But this isn’t about one Dhoop Ki Deewar. Or about Momin missing Bigg Boss and me hoping that Fawad Khan stars in a Bollywood movie again.
Every time Momin and I bicker about the toxic star culture of our respective industries, we realize Indians and Pakistanis are fundamentally the same people. “Jaisa des hai tera, waisa des hai mera,” we joke.
If we can find a vaccine for COVID, is it so hard to find an antidote to this ongoing hostility the two countries share?
Umera had quoted her husband’s joke to me on our call. “When I have to meet anyone from India, I take a 4-hour flight to Dubai. And they take a 4-hour flight and meet me in Dubai. Why are we giving business to Dubai’s coffee shops when Lahore or Mumbai will just be alright?” We’d laughed before realizing that things aren’t as simple as they should be.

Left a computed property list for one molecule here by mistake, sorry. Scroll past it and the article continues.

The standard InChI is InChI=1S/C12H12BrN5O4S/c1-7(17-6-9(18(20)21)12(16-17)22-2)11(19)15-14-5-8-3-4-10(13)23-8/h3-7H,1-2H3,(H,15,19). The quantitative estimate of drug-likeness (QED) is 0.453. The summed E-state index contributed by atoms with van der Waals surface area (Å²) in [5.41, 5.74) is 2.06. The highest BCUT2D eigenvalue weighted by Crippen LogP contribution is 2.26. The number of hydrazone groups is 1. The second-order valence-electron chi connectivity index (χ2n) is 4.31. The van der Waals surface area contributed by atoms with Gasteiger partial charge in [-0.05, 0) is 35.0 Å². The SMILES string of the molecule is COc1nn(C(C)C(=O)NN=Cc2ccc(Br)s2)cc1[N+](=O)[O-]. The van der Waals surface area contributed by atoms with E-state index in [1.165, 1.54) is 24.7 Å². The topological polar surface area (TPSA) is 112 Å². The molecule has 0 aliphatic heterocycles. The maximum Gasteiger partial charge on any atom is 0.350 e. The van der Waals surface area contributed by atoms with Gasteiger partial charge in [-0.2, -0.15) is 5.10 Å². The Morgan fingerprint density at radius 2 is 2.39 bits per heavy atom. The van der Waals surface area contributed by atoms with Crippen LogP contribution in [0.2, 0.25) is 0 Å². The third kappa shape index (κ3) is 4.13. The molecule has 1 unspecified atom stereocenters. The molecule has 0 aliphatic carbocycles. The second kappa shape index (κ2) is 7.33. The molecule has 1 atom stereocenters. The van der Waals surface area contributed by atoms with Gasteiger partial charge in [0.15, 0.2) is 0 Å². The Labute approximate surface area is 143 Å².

I had asked her why she wrote the show, knowing well that there will be backlash. It is a tough subject to broach and it’s even harder to get people to talk about it. And here’s what she told me.
“It’s sickening that for 73 years there’s been such hostility between two nations that are essentially cut from the same cloth. We cut communication and avoid dialogue and it requires foreign intervention to get us on the same table. Why is there such a lack of balance? Let’s keep talking, have a debate but how is cutting ties ever a solution. Equations being severed only makes the common man suffer.”
To that, I say - touche!